The Relationship of Problem Gambling to Criminal Behavior in a Sample of Canadian Male Federal Offenders
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This article examines the prevalence of moderate and severe problem gambling in a sample of 254 incarcerated Canadian male federal offenders (completion rate of 39.0%). The prevalence of disordered gambling was measured using the PGSI, DSM-IV-TR, and SOGS that yielded estimates of 9.4%, 6.3%, and 13.0%, respectively. Severe problem gamblers were significantly more likely to have committed income producing offences, but were neither more nor less likely than other offenders to have committed violent offences. The majority of severe problem gamblers (65.2%) and a fifth of the moderate problem gamblers (20.0%) reported that their criminal activity was a result of their gambling (e.g., to pay off debts). Based on these findings there appears to be a need to offer problem gambling treatment services to offenders in order to help them break the cycle of gambling, debt and crime.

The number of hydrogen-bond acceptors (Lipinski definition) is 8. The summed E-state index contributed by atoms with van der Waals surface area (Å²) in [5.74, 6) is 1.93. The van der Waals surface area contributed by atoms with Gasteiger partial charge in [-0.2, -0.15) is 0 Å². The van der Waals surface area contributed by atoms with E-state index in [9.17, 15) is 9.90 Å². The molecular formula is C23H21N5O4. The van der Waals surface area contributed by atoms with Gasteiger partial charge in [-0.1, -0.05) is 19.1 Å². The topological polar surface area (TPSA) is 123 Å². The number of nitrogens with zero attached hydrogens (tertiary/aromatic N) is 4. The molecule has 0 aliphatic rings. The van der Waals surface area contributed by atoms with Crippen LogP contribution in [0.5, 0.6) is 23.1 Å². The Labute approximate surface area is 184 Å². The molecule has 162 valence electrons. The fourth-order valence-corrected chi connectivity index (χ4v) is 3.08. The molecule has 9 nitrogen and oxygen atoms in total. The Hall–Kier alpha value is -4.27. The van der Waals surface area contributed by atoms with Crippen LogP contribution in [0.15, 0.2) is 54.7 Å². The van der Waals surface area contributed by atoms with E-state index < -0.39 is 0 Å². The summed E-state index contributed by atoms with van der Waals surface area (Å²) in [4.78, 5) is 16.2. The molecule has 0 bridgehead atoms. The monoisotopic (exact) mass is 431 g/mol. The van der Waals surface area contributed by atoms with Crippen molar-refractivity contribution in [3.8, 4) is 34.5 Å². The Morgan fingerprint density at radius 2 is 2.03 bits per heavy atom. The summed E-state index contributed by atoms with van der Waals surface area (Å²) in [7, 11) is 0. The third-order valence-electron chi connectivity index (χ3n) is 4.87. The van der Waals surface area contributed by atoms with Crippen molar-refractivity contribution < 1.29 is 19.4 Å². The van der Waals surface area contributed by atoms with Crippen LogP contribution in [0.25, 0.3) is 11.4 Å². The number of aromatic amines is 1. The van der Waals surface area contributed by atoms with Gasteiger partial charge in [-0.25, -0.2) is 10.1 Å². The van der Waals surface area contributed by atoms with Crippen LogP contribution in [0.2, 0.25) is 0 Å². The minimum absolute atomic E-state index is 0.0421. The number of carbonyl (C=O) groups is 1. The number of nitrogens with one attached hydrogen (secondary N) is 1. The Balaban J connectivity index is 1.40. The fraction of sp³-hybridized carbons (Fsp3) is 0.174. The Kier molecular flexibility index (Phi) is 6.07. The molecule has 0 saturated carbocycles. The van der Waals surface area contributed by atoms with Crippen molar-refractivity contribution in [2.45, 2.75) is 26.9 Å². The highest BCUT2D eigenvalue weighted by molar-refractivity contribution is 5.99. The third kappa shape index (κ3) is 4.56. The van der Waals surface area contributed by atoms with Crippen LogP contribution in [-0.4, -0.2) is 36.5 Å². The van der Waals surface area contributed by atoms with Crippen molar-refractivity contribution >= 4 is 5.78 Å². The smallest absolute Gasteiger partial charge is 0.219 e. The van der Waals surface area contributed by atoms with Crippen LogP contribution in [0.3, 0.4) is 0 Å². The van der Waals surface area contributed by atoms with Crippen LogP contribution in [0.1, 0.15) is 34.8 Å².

KeywordsProblem gambling Prevalence Crime Corrections population
This report was funded by a grant from the Ontario Problem Gambling Research Center. The project was reviewed by the CAMH ethics review board and approved as Protocol #238/2004 and renewed as #040/2006. The ideas expressed are those of the authors and do not necessarily reflect those of either the Ontario Problem Gambling Research Centre, the Centre for Addiction and Mental Health, or the Correctional Service of Canada.
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